I will use myself as an example. Awesomely Luvvie is my humor blog, covering all things pop culture, from TV, movies and celebrities to travel, race and culture. My target audience is EVERYONE WHO LOVES TO LAUGH (ha!). True, but to drill it down some more, most people reading are between the ages of 25-44 (young), they have their pulse on what’s happening in the world, they live in major cities and they’re mostly women (but shoutout to the 20% of my readers who are men). I picture that these are the people who read Essence, Ebony and Entertainment Weekly.
Meanwhile, Awesomely Techie is my tech/business blog that covers branding, blogging, gadgets and more. The target audience here is men and women who are also young but they’re the people who’d be reading Fast Company, Black Enterprise and Mashable. There will be some audience overlap but it’s enough difference to where I can appeal to people differently here. Also, when those same people from AweLuv come here, it’s for a different reason.
Question to ask yourself: Is the audience that I have already the same as the people who would want and need to read the new content?
2. Does your blog content have different purpose?
People go to AwesomelyLuvvie to laugh, and to get an open and honest take on what’s happening in the world. The site is an escape from everyday doldrums and it’s mainly to get people to feel good when there’s so much gloom and doom around. THAT is the purpose of that site.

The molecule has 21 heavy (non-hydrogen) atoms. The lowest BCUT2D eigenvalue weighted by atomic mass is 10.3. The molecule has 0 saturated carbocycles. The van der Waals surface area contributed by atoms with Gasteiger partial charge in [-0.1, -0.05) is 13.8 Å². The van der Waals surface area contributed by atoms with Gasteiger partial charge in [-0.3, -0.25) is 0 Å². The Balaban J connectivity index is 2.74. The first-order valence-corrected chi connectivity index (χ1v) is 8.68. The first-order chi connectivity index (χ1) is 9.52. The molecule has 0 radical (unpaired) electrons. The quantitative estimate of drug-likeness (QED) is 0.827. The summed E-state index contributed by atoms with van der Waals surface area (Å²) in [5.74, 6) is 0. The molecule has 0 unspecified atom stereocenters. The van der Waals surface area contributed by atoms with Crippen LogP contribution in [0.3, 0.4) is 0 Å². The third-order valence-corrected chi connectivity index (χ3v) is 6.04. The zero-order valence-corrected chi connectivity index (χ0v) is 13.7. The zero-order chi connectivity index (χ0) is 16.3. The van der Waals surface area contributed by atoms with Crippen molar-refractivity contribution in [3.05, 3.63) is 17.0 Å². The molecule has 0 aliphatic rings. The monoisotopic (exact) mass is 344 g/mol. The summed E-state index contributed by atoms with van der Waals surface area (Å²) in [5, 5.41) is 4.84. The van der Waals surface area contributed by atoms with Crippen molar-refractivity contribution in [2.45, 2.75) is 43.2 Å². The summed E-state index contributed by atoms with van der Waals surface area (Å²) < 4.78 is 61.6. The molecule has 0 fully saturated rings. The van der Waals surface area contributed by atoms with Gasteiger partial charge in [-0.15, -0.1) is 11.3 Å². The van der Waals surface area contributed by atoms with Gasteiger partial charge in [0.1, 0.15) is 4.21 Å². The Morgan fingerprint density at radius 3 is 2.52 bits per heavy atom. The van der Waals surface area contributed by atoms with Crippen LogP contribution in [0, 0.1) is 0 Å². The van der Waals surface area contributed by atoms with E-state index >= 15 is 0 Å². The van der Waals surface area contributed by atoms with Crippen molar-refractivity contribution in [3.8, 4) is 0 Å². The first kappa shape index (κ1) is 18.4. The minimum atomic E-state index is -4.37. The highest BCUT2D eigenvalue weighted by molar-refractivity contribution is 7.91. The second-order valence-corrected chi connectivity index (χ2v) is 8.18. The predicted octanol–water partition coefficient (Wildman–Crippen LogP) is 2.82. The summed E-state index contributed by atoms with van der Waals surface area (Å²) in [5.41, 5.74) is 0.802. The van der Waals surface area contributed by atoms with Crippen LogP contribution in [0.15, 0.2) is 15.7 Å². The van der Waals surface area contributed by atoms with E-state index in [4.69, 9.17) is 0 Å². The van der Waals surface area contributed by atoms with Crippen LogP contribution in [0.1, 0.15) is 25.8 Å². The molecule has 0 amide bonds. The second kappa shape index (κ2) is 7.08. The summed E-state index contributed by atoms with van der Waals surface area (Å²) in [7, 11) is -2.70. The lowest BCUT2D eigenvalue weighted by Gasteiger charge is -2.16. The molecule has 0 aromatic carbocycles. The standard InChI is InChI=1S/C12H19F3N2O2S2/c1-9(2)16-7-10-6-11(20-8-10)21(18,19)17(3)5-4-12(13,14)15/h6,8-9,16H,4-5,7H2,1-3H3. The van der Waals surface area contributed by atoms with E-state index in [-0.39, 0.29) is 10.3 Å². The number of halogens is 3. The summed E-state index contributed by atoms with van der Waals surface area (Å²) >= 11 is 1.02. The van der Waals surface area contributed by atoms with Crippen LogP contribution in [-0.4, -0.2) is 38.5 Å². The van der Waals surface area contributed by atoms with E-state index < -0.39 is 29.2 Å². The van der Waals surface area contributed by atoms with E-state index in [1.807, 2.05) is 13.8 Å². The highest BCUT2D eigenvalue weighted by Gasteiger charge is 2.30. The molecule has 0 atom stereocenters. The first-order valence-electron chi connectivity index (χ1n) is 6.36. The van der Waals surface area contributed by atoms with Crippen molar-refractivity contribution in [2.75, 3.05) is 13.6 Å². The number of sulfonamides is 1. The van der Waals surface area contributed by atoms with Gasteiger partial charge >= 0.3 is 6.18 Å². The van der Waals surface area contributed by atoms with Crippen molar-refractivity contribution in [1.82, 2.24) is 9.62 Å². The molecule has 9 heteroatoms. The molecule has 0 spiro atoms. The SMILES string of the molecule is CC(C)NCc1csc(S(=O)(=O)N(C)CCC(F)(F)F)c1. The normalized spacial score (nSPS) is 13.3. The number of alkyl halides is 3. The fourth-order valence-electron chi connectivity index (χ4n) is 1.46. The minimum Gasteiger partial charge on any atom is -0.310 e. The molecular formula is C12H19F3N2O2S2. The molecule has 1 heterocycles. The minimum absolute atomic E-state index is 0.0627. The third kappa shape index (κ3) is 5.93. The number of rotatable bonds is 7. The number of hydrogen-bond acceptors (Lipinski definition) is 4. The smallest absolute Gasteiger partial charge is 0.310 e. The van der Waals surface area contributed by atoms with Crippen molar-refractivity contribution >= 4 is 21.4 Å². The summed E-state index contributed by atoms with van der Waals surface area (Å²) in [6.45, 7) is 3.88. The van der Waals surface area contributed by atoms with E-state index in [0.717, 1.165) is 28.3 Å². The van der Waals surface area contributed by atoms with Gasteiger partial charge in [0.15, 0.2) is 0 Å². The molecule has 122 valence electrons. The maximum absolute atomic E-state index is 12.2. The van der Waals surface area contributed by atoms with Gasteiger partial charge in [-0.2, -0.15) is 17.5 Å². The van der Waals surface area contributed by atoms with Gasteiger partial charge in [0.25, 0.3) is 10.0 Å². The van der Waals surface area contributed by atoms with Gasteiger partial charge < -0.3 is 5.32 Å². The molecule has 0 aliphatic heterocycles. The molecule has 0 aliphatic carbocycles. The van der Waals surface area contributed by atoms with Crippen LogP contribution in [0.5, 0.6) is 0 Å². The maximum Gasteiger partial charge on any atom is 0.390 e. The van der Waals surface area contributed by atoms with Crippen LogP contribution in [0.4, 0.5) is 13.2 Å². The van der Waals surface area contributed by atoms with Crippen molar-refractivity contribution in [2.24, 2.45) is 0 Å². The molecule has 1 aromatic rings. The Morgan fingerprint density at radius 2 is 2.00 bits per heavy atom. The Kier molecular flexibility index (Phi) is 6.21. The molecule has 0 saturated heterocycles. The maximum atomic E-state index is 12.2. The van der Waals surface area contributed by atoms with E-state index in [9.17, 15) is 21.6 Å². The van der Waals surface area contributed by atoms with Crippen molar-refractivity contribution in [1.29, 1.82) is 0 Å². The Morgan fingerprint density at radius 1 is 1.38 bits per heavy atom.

Awesomely Techie’s purpose is to be a resource to bloggers, entrepreneurs, small business owners and people who want to use technology to make their lives easier.
This clear difference in purpose is why I stopped writing tech tutorial and tip posts on Awesomely Luvvie and decided to create a separate site (this one) for that. One’s purpose is entertainment and the other is education.
Question to ask yourself: What is the point of what I’m writing and is it the same as what I was already talking about?
3. Does your blog content belong in different niches?
Closely related to the purpose is the niche, which is the focus of the site. And that focus is usually closely tied to our brands (which in short is: your reputation and what people think/feel about you and what they expect from you).